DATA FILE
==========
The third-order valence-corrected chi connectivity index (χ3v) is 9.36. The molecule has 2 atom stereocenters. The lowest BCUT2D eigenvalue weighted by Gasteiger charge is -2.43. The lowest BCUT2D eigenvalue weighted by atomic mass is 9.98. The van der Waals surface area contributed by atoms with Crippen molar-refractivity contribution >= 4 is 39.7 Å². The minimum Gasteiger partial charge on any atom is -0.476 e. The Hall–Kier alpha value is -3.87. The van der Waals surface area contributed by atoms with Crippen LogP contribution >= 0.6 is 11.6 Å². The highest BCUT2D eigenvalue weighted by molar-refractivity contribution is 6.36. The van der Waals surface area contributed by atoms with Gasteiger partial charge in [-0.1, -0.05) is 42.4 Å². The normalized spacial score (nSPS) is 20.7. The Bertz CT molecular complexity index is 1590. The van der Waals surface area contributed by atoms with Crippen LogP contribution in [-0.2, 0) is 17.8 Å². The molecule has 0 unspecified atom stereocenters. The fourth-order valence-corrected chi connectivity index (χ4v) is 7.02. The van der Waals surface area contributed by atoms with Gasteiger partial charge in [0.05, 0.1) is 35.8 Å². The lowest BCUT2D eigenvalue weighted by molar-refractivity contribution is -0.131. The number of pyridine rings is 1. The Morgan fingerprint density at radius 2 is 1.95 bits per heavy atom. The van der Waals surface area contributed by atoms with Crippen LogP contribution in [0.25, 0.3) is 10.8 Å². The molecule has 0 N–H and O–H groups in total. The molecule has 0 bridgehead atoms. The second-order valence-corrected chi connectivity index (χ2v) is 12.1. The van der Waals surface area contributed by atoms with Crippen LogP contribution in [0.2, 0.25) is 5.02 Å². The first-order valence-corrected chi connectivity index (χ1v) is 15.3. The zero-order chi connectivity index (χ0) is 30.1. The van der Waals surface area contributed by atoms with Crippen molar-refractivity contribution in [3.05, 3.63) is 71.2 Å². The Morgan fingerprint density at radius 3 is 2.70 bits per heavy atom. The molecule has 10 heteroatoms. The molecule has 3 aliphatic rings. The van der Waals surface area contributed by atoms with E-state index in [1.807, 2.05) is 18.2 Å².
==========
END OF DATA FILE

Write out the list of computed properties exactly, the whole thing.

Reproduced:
The third-order valence-corrected chi connectivity index (χ3v) is 9.36. The molecule has 2 atom stereocenters. The lowest BCUT2D eigenvalue weighted by Gasteiger charge is -2.43. The lowest BCUT2D eigenvalue weighted by atomic mass is 9.98. The van der Waals surface area contributed by atoms with Crippen molar-refractivity contribution >= 4 is 39.7 Å². The minimum Gasteiger partial charge on any atom is -0.476 e. The Hall–Kier alpha value is -3.87. The van der Waals surface area contributed by atoms with Crippen LogP contribution >= 0.6 is 11.6 Å². The highest BCUT2D eigenvalue weighted by molar-refractivity contribution is 6.36. The van der Waals surface area contributed by atoms with Gasteiger partial charge in [-0.1, -0.05) is 42.4 Å². The normalized spacial score (nSPS) is 20.7. The Bertz CT molecular complexity index is 1590. The van der Waals surface area contributed by atoms with Crippen LogP contribution in [-0.2, 0) is 17.8 Å². The molecule has 0 unspecified atom stereocenters. The fourth-order valence-corrected chi connectivity index (χ4v) is 7.02. The van der Waals surface area contributed by atoms with Gasteiger partial charge in [0.05, 0.1) is 35.8 Å². The lowest BCUT2D eigenvalue weighted by molar-refractivity contribution is -0.131. The number of pyridine rings is 1. The Morgan fingerprint density at radius 2 is 1.95 bits per heavy atom. The van der Waals surface area contributed by atoms with Crippen LogP contribution in [0.25, 0.3) is 10.8 Å². The molecule has 0 N–H and O–H groups in total. The molecule has 0 bridgehead atoms. The second-order valence-corrected chi connectivity index (χ2v) is 12.1. The van der Waals surface area contributed by atoms with Crippen LogP contribution in [0.2, 0.25) is 5.02 Å². The first-order valence-corrected chi connectivity index (χ1v) is 15.3. The zero-order chi connectivity index (χ0) is 30.1. The van der Waals surface area contributed by atoms with Crippen molar-refractivity contribution in [3.05, 3.63) is 71.2 Å². The Morgan fingerprint density at radius 3 is 2.70 bits per heavy atom. The molecule has 10 heteroatoms. The molecule has 3 aliphatic rings. The van der Waals surface area contributed by atoms with E-state index in [1.807, 2.05) is 18.2 Å².